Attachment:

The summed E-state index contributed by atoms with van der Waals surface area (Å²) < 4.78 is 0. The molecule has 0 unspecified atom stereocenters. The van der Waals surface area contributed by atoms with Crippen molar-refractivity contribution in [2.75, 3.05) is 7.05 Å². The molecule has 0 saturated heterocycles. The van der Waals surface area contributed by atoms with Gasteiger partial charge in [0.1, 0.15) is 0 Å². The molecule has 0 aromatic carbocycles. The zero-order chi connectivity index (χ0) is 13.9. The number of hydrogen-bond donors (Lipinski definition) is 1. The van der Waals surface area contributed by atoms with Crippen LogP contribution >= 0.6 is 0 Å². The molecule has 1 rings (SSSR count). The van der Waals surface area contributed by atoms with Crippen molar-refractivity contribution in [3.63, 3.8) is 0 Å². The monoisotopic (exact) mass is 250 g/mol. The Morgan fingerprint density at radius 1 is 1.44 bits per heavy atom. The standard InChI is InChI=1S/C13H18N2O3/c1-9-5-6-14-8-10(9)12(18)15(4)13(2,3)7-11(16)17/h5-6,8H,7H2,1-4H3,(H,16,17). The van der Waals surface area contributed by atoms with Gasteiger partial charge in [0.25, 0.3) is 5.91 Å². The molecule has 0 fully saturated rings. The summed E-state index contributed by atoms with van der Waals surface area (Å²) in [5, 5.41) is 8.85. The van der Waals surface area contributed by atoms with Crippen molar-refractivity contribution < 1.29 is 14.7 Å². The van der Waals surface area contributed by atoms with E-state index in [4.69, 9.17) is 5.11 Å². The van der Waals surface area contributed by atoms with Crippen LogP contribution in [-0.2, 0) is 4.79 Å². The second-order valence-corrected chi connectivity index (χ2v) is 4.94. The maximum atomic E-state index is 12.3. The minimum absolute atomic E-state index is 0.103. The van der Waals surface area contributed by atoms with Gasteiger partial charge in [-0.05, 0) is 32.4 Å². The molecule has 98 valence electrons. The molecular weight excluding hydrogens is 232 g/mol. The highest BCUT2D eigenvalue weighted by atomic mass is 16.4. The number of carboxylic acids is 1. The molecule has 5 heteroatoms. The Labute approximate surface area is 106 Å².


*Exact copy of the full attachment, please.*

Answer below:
The summed E-state index contributed by atoms with van der Waals surface area (Å²) < 4.78 is 0. The molecule has 0 unspecified atom stereocenters. The van der Waals surface area contributed by atoms with Crippen molar-refractivity contribution in [2.75, 3.05) is 7.05 Å². The molecule has 0 saturated heterocycles. The van der Waals surface area contributed by atoms with Gasteiger partial charge in [0.1, 0.15) is 0 Å². The molecule has 0 aromatic carbocycles. The zero-order chi connectivity index (χ0) is 13.9. The number of hydrogen-bond donors (Lipinski definition) is 1. The van der Waals surface area contributed by atoms with Crippen LogP contribution >= 0.6 is 0 Å². The molecule has 1 rings (SSSR count). The van der Waals surface area contributed by atoms with Crippen molar-refractivity contribution in [3.63, 3.8) is 0 Å². The monoisotopic (exact) mass is 250 g/mol. The Morgan fingerprint density at radius 1 is 1.44 bits per heavy atom. The standard InChI is InChI=1S/C13H18N2O3/c1-9-5-6-14-8-10(9)12(18)15(4)13(2,3)7-11(16)17/h5-6,8H,7H2,1-4H3,(H,16,17). The van der Waals surface area contributed by atoms with Gasteiger partial charge in [0.25, 0.3) is 5.91 Å². The molecule has 0 fully saturated rings. The summed E-state index contributed by atoms with van der Waals surface area (Å²) in [5, 5.41) is 8.85. The van der Waals surface area contributed by atoms with Crippen molar-refractivity contribution < 1.29 is 14.7 Å². The van der Waals surface area contributed by atoms with E-state index in [4.69, 9.17) is 5.11 Å². The van der Waals surface area contributed by atoms with Crippen LogP contribution in [-0.2, 0) is 4.79 Å². The second-order valence-corrected chi connectivity index (χ2v) is 4.94. The maximum atomic E-state index is 12.3. The minimum absolute atomic E-state index is 0.103. The van der Waals surface area contributed by atoms with Gasteiger partial charge in [-0.05, 0) is 32.4 Å². The molecule has 98 valence electrons. The molecular weight excluding hydrogens is 232 g/mol. The highest BCUT2D eigenvalue weighted by atomic mass is 16.4. The number of carboxylic acids is 1. The molecule has 5 heteroatoms. The Labute approximate surface area is 106 Å².